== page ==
University of FloridaSolutions for Your Life

Download PDF
Publication #PI-119

Worker Protection Standard: Personal Protective Equipment (PPE)1

Frederick M. Fishel2

The Worker Protection Standard (WPS) is a Federal regulation designed to protect agricultural workers (people involved in the production of agricultural plants) and pesticide handlers (people mixing, loading, or applying pesticides or doing other tasks involving direct contact with pesticides). It has been in full implementation since 1995. A complete reference for the WPS is provided by How to Comply with the Worker Protection Standard for Agricultural Pesticides: What Employers Need to Know. http://www.epa.gov/agriculture/epa-735-b-05-002.pdf.

Basic responsibilities

Employers must make sure that pesticide handlers:

  • Are provided with the Personal Protective Equipment (PPE) the pesticide labeling requires for the task;

  • Wear the PPE for the entire handling task; and

  • Use the PPE correctly.

Each pesticide handler is responsible for wearing the required PPE during the entire handling task (Figure 1). Employers must also:

  • Provide handlers with the appropriate PPE in clean and operating condition.

  • Make sure that the handlers wear the PPE correctly and use it according to the manufacturers instructions. If a handler wears a respirator, make sure that it fits the wearer correctly.

  • Inspect all PPE before each day of use for leaks, holes, tears, or worn places, and repair or discard any damaged equipment.

  • Provide handlers with clean places away from pesticide storage and pesticide use areas to:

    • Store personal clothing not in use,

    • Put on PPE at the start of any exposure period,

    • Take off PPE at the end of any exposure period (Figure 2).

  • Take any necessary steps to prevent heat illness (too much heat stress) while PPE is being worn.

  • Not allow any handler to wear home or take home PPE contaminated with pesticides.

Figure 1. 

The pesticide handler is responsible for wearing the required PPE.


[Click thumbnail to enlarge.]

Figure 2. 

Handlers must be provided an area to change in and out of PPE.


[Click thumbnail to enlarge.]

Cleaning and maintaining PPE

Employers must:

  • Keep pesticide-contaminated PPE away from other clothing or laundry, and wash it separately.

  • If PPE will be reused, clean it before each day of reuse according to the instructions from the PPE manufacturer unless the pesticide labeling specifies other requirements. If there are no such instructions or requirements, wash PPE thoroughly in detergent and hot water (Figure 3).

  • Thoroughly dry the clean PPE before it is stored, or put it in a well-ventilated place to dry.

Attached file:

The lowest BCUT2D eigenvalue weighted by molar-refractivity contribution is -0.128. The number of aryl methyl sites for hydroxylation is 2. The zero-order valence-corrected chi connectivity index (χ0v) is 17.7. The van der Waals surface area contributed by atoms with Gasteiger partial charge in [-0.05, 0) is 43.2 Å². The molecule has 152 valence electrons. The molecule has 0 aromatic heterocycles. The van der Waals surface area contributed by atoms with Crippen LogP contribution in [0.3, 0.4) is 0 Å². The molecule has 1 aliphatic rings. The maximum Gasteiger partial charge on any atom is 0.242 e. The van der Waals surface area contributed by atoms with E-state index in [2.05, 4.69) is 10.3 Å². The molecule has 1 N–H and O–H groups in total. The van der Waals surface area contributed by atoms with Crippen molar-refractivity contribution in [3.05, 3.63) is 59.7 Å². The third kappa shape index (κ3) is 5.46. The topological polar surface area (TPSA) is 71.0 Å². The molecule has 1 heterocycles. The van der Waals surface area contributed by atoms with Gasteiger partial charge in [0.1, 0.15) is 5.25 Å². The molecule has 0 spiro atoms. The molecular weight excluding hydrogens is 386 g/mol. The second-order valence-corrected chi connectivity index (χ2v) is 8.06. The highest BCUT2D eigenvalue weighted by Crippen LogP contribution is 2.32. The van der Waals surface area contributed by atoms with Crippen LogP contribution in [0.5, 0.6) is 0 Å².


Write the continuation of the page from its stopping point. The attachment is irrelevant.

• Store clean PPE separately from personal clothing and away from pesticide-contaminated areas.

Figure 3. 

PPE should be cleaned in hot water with detergent.


[Click thumbnail to enlarge.]

Replacing respirator filters, cartridges, or canisters

Employees must:

  • Replace dust/mist respirator filters:

    • When breathing resistance becomes excessive;

    • If the filter is damaged or torn;

    • Whenever the respirator manufacturer or pesticide labeling says to replace them (if the instructions differ, change the filter at the shorter interval);

    • At the end of each days work period, if no other instructions or indications of service life are available.

  • Replace gas- or vapor-removing respirator cartridges or canisters:

    • At the first indication of odor, taste, or irritation;

    • When the respirator manufacturer or pesticide labeling says to replace them (if instructions differ, change the cartridge or canisters at the shorter interval);

    • At the end of each days work period, if no other instructions or indications of service life are available.

Disposal of PPE

Employers must:

  • Discard coveralls or other absorbent materials that have been drenched or heavily contaminated with an undiluted pesticide that has the signal “DANGER” or “WARNING” on the labeling. They must not be reused. For more information on signal words, refer to UF/IFAS EDIS Document PI-100, Pesticide Labeling: Signal Words http://edis.ifas.ufl.edu/pi137.

Instructions for persons who clean PPE

Employers must inform people who clean or launder PPE:

  • That the PPE may be contaminated with pesticides;

  • Of the potentially harmful effects of exposure to pesticides;

  • How to protect themselves when handling contaminated PPE; and

  • That PPE should be cleaned according to label directions. If there are no specific directions, then PPE should be cleaned in hot water with detergent.

PPE definitions

  • Personal protective equipment: apparel and devices worn to protect the body from contact with pesticides or pesticide residues, including: coveralls, chemical resistant suits, gloves, footwear, aprons, headgear, protective eyewear, and respirators. For additional information on PPE, see UF/IFAS EDIS Document PI-28, Pesticide Applicator Update: Choosing Suitable Personal Protective Equipment http://edis.ifas.ufl.edu/pi061.

  • Chemical-resistant: allows no measurable amount of the pesticide being used to move through the material during use.

  • Waterproof: allows no measurable movement of water (or water-based solutions) through the material during use.

  • Chemical-resistant footwear: chemical-resistant shoes; chemical-resistant boots (Figure 4); or chemical-resistant shoe coverings worn over shoes or boots. Leather boots may be worn in rough terrain, if chemical-resistant with sufficient durability and a tread appropriate for wear in such terrain is not obtainable.

Figure 4. 

Chemical-resistant boots.


[Click thumbnail to enlarge.]

Protective eyewear: goggles, a face shield, or safety glasses with front, brow, and temple protection (Figure 5). A full respirator may be worn instead of protective eyewear.

Figure 5. 

Protective eyewear.